|Number of watchers on Github||134|
|Number of open issues||3|
|Average time to merge a PR||about 2 hours|
|Open pull requests||1+|
|Closed pull requests||0+|
|Last commit||about 7 years ago|
|Repo Created||about 7 years ago|
|Repo Last Updated||over 2 years ago|
|Organization / Author||karpathy|
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|View open issues (3)|
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This page contains code for Research Lei: http://cs.stanford.edu/people/karpathy/researchlei/
Google Group: https://groups.google.com/forum/?fromgroups#!forum/research-lei
Feel free to contact me for questions, suggestions on Twitter: https://twitter.com/karpathy or via email: email@example.com
Clone this repository
git clone https://github.com/karpathy/researchlei.git
(Optional) Make sure you have ImageMagick installed on your system if you'd like to extract image thumbnails from downloaded papers. In Ubuntu, this is available as
sudo apt-get install imagemagick
(Optional) Install pdftotext. This is included by default in many Linux distributions. This tool is used to extract all the words from a paper and find the top 100. Later, this can be used for other fancy processing, such as topic models, tfidf similarity rankings, etc.
You will need Python, preferrably Python 2.7.
Obtain Microsoft Academic Search API APP ID key and place it into a file
appid.txt. Since App ID's are rate limited to 200 queries per minute, I would strongly encourage you to obtain your own key from Microsoft (the request involves a single email and they reply fast). However, if you'd only like to check it out first for a bit, fill out this form.
You start with an empty database in the beginning. To add a paper, run, for example:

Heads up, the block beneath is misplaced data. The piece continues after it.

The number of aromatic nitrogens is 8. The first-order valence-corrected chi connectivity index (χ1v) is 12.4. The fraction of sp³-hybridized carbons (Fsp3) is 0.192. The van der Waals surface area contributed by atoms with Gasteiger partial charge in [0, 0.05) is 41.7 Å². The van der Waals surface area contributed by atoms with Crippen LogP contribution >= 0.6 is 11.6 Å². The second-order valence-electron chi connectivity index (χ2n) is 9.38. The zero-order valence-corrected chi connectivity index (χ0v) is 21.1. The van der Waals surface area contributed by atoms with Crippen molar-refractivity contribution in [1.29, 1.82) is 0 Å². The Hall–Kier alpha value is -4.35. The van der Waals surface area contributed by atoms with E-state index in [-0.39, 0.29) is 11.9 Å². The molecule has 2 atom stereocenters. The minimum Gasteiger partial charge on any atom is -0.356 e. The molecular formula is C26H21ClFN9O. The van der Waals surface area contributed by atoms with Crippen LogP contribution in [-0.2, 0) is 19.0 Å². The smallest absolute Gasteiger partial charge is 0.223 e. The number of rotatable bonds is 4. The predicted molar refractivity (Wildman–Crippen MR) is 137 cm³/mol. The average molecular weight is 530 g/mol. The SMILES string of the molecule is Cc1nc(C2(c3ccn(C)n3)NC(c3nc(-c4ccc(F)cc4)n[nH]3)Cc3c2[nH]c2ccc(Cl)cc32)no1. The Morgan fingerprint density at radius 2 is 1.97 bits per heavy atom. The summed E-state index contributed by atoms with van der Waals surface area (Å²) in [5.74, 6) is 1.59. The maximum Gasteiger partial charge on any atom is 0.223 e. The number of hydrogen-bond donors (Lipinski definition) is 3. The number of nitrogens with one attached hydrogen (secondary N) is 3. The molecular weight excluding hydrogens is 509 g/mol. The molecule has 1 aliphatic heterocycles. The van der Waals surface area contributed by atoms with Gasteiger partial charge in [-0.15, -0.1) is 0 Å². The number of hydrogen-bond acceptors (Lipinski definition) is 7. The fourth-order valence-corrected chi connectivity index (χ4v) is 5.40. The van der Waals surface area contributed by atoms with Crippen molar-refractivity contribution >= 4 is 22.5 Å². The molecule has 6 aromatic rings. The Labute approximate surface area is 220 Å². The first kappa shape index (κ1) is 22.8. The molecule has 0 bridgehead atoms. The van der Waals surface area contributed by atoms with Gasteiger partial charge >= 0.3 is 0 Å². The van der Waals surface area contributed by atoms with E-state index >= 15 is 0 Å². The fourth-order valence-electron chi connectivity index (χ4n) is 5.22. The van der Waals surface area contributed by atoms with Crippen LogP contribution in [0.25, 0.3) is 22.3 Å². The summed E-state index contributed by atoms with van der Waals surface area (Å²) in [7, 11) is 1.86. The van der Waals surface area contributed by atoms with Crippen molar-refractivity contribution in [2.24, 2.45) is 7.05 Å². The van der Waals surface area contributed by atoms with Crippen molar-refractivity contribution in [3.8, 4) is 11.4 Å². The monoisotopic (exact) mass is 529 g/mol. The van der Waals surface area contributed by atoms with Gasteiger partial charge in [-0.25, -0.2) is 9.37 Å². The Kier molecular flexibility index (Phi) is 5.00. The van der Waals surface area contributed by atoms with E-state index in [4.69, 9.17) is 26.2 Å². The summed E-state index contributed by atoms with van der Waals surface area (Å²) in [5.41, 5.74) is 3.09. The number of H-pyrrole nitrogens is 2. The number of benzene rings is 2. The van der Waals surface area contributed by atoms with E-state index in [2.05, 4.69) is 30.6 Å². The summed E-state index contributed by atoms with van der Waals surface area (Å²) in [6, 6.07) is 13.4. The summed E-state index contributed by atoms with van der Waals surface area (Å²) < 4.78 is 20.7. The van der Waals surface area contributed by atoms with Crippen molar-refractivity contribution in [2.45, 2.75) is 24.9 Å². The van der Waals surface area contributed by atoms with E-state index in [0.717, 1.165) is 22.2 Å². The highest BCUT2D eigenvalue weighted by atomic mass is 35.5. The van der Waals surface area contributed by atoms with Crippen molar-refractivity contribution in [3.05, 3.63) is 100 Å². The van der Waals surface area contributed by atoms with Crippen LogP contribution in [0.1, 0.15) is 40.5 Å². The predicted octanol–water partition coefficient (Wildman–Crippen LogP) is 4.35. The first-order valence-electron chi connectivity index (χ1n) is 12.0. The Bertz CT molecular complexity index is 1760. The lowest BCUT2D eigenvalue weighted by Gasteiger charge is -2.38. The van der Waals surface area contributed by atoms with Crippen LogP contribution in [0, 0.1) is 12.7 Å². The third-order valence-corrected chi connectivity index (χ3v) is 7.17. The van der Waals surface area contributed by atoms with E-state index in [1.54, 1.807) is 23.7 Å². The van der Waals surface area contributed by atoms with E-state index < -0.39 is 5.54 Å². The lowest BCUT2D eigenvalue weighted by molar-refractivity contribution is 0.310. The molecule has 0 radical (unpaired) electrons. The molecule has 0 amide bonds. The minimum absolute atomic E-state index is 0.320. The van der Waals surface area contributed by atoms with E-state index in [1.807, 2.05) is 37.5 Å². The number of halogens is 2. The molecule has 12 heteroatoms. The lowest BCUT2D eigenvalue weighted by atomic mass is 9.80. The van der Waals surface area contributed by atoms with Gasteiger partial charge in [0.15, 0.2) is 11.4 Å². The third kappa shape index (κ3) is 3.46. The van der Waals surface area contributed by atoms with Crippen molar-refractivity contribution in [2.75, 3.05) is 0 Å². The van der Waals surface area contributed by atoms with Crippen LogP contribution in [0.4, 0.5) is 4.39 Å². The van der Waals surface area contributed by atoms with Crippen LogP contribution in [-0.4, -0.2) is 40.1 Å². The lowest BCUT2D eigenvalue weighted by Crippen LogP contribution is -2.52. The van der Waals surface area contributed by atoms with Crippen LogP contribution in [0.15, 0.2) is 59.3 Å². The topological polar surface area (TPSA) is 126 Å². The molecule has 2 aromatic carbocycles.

python addpaper.py name building rome in a day. This gets the
addpaper.py script to search Microsoft Academic Search by name for a paper with a title that contains the query words building, rome, in, a, day. The script will then guide you through downloading its citations, reference, and the actual .pdf of the paper. (Sadly, you may find that Microsoft's Academic Search is sparser than Google Scholar, especially with more recent work :( I contacted them about this and they said they are working on an update to their index. Unfortunately, Google Scholar does not provide convenient API, makes scraping difficult, and does not provide information that is as complete.)
The main Python script
addpaper.py creates a JSON file that the
client/index.html renders for the UI. Open it to see your library (remember to refresh it too every time you run
addpaper.py)! Some browsers like Safari and Chrome will not (by default) allow you to do an AJAX call to read the local JSON file. This can be fixed by starting Chrome with a special flag (--allow-file-access-from-files). In Ubuntu, you can drag the Chrome icon to desktop, right click -> properties and append it to Command. Alternatively, just use Firefox!
python addpaper.py name building rome in a day
Q: Microsoft Academic Search is sparser than Google Scholar, especially on very recent work. Could you use Scholar instead?
A: No. Google Scholar does not provide API that allows you to easily download their structured data. It is possible to scrape the HTML manually, but they aggressively throttle your requests. Even if you could, they don't provide as much data. For example, they don't provide references, abstracts, etc. Or if there are more than a few authors on a paper, they simply write
... and refer you to a publisher's page for the paper. I wish Google Scholar was as cool as Microsoft Academic Search. However, I've written MAS about this issue and they told me that they are actively working to index more papers and that we should all stay tuned. Lets hope for the best.